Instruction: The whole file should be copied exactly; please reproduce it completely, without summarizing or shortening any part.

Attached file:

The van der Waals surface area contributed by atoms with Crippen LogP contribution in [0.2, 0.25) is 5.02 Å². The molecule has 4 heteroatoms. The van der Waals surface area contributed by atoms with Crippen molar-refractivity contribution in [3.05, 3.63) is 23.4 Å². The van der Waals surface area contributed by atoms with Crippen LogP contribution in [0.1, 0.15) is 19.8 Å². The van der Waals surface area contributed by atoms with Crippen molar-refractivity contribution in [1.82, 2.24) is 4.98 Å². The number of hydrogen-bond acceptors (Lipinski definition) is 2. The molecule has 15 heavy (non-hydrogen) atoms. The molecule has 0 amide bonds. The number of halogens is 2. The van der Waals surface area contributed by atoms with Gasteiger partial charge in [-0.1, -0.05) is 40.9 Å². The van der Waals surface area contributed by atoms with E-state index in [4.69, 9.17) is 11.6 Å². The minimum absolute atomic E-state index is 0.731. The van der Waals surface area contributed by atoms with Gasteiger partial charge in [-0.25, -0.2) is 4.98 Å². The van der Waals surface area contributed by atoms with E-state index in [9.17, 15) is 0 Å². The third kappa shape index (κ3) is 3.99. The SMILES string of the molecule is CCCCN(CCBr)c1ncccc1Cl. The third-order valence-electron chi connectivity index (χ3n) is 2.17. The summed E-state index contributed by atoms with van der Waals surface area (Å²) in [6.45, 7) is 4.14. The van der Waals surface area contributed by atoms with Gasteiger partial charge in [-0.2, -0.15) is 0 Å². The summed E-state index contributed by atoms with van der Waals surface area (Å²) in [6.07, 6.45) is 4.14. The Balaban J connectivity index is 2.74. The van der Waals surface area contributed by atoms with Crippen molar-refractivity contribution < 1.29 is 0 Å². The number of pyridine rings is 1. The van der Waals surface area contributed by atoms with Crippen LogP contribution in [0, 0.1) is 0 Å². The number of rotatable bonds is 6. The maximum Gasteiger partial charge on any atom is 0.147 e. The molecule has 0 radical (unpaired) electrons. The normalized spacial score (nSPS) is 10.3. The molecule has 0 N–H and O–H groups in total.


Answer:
The van der Waals surface area contributed by atoms with Crippen LogP contribution in [0.2, 0.25) is 5.02 Å². The molecule has 4 heteroatoms. The van der Waals surface area contributed by atoms with Crippen molar-refractivity contribution in [3.05, 3.63) is 23.4 Å². The van der Waals surface area contributed by atoms with Crippen LogP contribution in [0.1, 0.15) is 19.8 Å². The van der Waals surface area contributed by atoms with Crippen molar-refractivity contribution in [1.82, 2.24) is 4.98 Å². The number of hydrogen-bond acceptors (Lipinski definition) is 2. The molecule has 15 heavy (non-hydrogen) atoms. The molecule has 0 amide bonds. The number of halogens is 2. The van der Waals surface area contributed by atoms with Gasteiger partial charge in [-0.1, -0.05) is 40.9 Å². The van der Waals surface area contributed by atoms with E-state index in [4.69, 9.17) is 11.6 Å². The minimum absolute atomic E-state index is 0.731. The van der Waals surface area contributed by atoms with Gasteiger partial charge in [-0.25, -0.2) is 4.98 Å². The van der Waals surface area contributed by atoms with E-state index in [9.17, 15) is 0 Å². The third kappa shape index (κ3) is 3.99. The SMILES string of the molecule is CCCCN(CCBr)c1ncccc1Cl. The third-order valence-electron chi connectivity index (χ3n) is 2.17. The summed E-state index contributed by atoms with van der Waals surface area (Å²) in [6.45, 7) is 4.14. The van der Waals surface area contributed by atoms with Gasteiger partial charge in [-0.2, -0.15) is 0 Å². The summed E-state index contributed by atoms with van der Waals surface area (Å²) in [6.07, 6.45) is 4.14. The Balaban J connectivity index is 2.74. The van der Waals surface area contributed by atoms with Crippen molar-refractivity contribution < 1.29 is 0 Å². The number of pyridine rings is 1. The van der Waals surface area contributed by atoms with Crippen LogP contribution in [0, 0.1) is 0 Å². The number of rotatable bonds is 6. The maximum Gasteiger partial charge on any atom is 0.147 e. The molecule has 0 radical (unpaired) electrons. The normalized spacial score (nSPS) is 10.3. The molecule has 0 N–H and O–H groups in total.